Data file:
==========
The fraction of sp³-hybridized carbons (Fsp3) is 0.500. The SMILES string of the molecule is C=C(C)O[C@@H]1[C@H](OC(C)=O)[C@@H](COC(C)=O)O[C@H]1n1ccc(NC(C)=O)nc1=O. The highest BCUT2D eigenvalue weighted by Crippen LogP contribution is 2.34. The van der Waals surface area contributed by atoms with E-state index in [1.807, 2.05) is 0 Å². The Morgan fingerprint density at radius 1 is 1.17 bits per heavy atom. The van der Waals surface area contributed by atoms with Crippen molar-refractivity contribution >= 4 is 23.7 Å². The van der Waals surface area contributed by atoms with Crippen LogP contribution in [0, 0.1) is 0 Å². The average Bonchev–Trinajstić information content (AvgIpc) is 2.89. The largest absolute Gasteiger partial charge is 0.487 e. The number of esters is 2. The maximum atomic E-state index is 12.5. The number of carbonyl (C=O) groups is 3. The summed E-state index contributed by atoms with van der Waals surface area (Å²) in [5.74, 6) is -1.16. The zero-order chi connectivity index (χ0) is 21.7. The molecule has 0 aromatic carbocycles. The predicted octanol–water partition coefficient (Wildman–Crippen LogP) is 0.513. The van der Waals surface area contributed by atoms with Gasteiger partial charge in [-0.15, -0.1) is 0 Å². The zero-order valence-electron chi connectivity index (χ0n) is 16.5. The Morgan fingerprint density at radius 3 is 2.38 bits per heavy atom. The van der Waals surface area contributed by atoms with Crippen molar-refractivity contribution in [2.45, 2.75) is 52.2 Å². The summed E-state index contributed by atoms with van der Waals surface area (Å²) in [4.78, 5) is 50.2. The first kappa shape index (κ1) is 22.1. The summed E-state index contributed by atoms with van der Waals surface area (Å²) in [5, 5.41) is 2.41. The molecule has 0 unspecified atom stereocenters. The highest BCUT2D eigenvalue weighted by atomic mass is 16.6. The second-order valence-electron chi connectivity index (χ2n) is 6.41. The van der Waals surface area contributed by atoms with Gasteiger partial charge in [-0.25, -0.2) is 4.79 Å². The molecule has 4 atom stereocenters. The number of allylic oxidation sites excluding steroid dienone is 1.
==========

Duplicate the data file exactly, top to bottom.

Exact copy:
The fraction of sp³-hybridized carbons (Fsp3) is 0.500. The SMILES string of the molecule is C=C(C)O[C@@H]1[C@H](OC(C)=O)[C@@H](COC(C)=O)O[C@H]1n1ccc(NC(C)=O)nc1=O. The highest BCUT2D eigenvalue weighted by Crippen LogP contribution is 2.34. The van der Waals surface area contributed by atoms with E-state index in [1.807, 2.05) is 0 Å². The Morgan fingerprint density at radius 1 is 1.17 bits per heavy atom. The van der Waals surface area contributed by atoms with Crippen molar-refractivity contribution >= 4 is 23.7 Å². The van der Waals surface area contributed by atoms with Crippen LogP contribution in [0, 0.1) is 0 Å². The average Bonchev–Trinajstić information content (AvgIpc) is 2.89. The largest absolute Gasteiger partial charge is 0.487 e. The number of esters is 2. The maximum atomic E-state index is 12.5. The number of carbonyl (C=O) groups is 3. The summed E-state index contributed by atoms with van der Waals surface area (Å²) in [5.74, 6) is -1.16. The zero-order chi connectivity index (χ0) is 21.7. The molecule has 0 aromatic carbocycles. The predicted octanol–water partition coefficient (Wildman–Crippen LogP) is 0.513. The van der Waals surface area contributed by atoms with Gasteiger partial charge in [-0.15, -0.1) is 0 Å². The zero-order valence-electron chi connectivity index (χ0n) is 16.5. The Morgan fingerprint density at radius 3 is 2.38 bits per heavy atom. The van der Waals surface area contributed by atoms with Crippen molar-refractivity contribution in [2.45, 2.75) is 52.2 Å². The summed E-state index contributed by atoms with van der Waals surface area (Å²) in [4.78, 5) is 50.2. The first kappa shape index (κ1) is 22.1. The summed E-state index contributed by atoms with van der Waals surface area (Å²) in [5, 5.41) is 2.41. The molecule has 0 unspecified atom stereocenters. The highest BCUT2D eigenvalue weighted by atomic mass is 16.6. The second-order valence-electron chi connectivity index (χ2n) is 6.41. The van der Waals surface area contributed by atoms with Gasteiger partial charge in [-0.25, -0.2) is 4.79 Å². The molecule has 4 atom stereocenters. The number of allylic oxidation sites excluding steroid dienone is 1.